Directed by Bob Fosse
U.S / 1972
124 minutes / In-Person Screening

A musical adaptation of writer Christopher Isherwood’s semi-autobiographical “The Berlin Stories” and “I Am a Camera,” John Kander and Fred Ebb’s “Cabaret” was memorably brought to the screen by choreographer-director Bob Fosse (“Lenny,” “All That Jazz”). In 1931 Berlin, American cabaret singer Sally Bowles (Liza Minnelli) meets British academic Brian Roberts (Michael York), who is finishing his university studies. Despite Brian's confusion over his sexuality, the pair become lovers, but the arrival of the wealthy and decadent playboy Maximilian von Heune (Helmut Griem) complicates matters for them both. Their love triangle plays out against the rise of the Nazi party and the collapse of the Weimar Republic. Although it lost the Best Picture prize to “The Godfather,” “Cabaret” won eight Academy Awards, including Best Director (Fosse), Best Actress (Minnelli), and Best Supporting Actor (Joel Grey).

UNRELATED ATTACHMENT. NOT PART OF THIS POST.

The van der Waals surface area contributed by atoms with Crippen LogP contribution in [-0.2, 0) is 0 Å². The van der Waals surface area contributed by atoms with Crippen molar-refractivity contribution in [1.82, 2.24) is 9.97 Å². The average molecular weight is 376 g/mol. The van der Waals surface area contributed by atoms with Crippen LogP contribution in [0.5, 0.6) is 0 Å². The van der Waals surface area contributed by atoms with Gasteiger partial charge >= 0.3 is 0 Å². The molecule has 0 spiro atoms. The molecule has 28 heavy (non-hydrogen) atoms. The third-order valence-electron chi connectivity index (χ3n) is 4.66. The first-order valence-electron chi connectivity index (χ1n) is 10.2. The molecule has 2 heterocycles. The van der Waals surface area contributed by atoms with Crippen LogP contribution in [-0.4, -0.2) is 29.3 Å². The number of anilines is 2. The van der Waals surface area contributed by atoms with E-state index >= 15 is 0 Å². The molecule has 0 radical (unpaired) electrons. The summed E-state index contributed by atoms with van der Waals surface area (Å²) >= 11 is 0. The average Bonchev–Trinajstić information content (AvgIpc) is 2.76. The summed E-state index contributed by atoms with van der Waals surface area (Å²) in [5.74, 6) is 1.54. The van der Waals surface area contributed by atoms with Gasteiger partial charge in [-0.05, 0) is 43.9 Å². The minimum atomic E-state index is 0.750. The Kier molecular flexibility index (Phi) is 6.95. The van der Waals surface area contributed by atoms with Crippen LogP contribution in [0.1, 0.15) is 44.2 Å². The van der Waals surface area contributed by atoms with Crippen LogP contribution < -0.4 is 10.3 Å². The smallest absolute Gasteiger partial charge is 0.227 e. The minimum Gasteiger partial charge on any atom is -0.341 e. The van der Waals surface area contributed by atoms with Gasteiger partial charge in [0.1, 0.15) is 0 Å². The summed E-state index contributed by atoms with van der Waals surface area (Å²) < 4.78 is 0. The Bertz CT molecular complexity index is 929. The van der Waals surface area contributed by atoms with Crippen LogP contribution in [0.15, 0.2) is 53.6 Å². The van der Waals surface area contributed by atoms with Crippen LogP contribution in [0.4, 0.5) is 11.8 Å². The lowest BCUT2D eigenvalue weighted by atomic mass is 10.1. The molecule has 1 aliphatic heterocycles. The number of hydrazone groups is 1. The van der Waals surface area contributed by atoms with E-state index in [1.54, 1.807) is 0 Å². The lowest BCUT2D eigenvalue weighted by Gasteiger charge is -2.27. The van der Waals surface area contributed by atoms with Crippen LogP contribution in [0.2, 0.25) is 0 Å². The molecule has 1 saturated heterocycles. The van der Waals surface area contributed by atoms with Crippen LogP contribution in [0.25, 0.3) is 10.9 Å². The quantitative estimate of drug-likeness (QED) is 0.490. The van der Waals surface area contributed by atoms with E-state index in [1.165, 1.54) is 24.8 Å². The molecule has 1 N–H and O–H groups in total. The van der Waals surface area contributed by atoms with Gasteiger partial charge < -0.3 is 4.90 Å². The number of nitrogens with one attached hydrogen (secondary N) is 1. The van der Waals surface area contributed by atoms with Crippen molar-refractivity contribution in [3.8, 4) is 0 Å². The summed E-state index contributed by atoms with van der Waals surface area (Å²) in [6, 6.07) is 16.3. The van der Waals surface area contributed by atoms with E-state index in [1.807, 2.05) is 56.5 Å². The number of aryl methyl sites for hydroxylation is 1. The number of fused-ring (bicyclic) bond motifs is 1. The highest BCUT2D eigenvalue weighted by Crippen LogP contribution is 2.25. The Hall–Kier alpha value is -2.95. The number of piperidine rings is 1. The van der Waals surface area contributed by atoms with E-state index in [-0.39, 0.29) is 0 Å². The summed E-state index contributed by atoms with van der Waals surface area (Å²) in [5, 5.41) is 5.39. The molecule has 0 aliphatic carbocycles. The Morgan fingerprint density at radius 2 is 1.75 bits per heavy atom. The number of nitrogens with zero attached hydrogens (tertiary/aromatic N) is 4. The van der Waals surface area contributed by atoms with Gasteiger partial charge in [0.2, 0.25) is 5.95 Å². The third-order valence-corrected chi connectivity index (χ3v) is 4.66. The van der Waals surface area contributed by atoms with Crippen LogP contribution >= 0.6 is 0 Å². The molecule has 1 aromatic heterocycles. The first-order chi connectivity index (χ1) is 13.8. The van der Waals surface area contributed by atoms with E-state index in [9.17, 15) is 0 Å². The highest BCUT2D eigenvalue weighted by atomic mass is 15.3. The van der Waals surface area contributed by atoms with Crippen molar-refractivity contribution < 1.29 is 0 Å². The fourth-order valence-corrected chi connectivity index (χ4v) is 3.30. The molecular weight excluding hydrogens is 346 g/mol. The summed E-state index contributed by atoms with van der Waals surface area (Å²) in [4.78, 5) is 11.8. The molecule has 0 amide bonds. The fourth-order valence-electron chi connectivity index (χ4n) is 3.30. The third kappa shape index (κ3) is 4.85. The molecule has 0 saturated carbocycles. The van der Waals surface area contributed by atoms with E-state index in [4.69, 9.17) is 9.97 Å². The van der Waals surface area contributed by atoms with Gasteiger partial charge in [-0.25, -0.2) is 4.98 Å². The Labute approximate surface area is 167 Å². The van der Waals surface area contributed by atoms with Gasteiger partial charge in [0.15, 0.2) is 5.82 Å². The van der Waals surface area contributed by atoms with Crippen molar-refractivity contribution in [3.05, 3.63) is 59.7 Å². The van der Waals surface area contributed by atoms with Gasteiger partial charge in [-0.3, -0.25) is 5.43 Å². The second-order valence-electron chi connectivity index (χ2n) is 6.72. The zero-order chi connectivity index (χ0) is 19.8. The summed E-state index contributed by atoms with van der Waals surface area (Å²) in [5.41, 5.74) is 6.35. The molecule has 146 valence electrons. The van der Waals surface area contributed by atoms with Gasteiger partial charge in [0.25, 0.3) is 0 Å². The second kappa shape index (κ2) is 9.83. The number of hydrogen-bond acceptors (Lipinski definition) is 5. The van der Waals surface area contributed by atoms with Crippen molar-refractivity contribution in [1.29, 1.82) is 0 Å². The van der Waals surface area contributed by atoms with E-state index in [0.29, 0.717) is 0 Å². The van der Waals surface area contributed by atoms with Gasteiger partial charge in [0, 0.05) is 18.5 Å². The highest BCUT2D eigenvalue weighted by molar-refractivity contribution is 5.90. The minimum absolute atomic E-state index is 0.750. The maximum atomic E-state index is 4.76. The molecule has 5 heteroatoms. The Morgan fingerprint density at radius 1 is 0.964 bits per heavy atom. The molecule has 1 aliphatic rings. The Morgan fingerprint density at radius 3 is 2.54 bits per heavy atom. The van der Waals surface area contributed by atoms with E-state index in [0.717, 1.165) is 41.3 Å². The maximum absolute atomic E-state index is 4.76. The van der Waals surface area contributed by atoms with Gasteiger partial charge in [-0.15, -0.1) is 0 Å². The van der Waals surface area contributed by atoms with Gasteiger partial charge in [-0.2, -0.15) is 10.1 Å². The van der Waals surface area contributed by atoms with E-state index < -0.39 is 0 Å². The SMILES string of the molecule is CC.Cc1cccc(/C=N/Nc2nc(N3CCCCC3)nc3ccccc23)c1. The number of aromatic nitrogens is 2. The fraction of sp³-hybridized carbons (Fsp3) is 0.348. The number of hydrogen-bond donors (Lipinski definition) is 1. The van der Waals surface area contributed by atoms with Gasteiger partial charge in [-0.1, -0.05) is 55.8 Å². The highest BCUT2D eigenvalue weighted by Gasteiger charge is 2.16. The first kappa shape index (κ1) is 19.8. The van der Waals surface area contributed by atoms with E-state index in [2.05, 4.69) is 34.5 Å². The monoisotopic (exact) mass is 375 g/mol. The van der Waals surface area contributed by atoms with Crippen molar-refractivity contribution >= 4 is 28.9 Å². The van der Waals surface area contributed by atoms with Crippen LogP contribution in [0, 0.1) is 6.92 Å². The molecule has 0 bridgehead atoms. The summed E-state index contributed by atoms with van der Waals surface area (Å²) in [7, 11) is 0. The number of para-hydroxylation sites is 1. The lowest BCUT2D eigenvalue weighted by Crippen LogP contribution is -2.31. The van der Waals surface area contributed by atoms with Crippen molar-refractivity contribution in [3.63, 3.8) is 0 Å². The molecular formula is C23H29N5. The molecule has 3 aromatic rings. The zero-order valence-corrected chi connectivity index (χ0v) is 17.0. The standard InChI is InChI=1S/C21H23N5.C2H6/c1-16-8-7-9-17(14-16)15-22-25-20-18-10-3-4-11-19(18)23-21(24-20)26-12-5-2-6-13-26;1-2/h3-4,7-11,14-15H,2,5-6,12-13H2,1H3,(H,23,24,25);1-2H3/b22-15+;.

Intro and discussion by Calvin Wilson, theater and dance critic and former film and jazz critic for the St. Louis Post-Dispatch.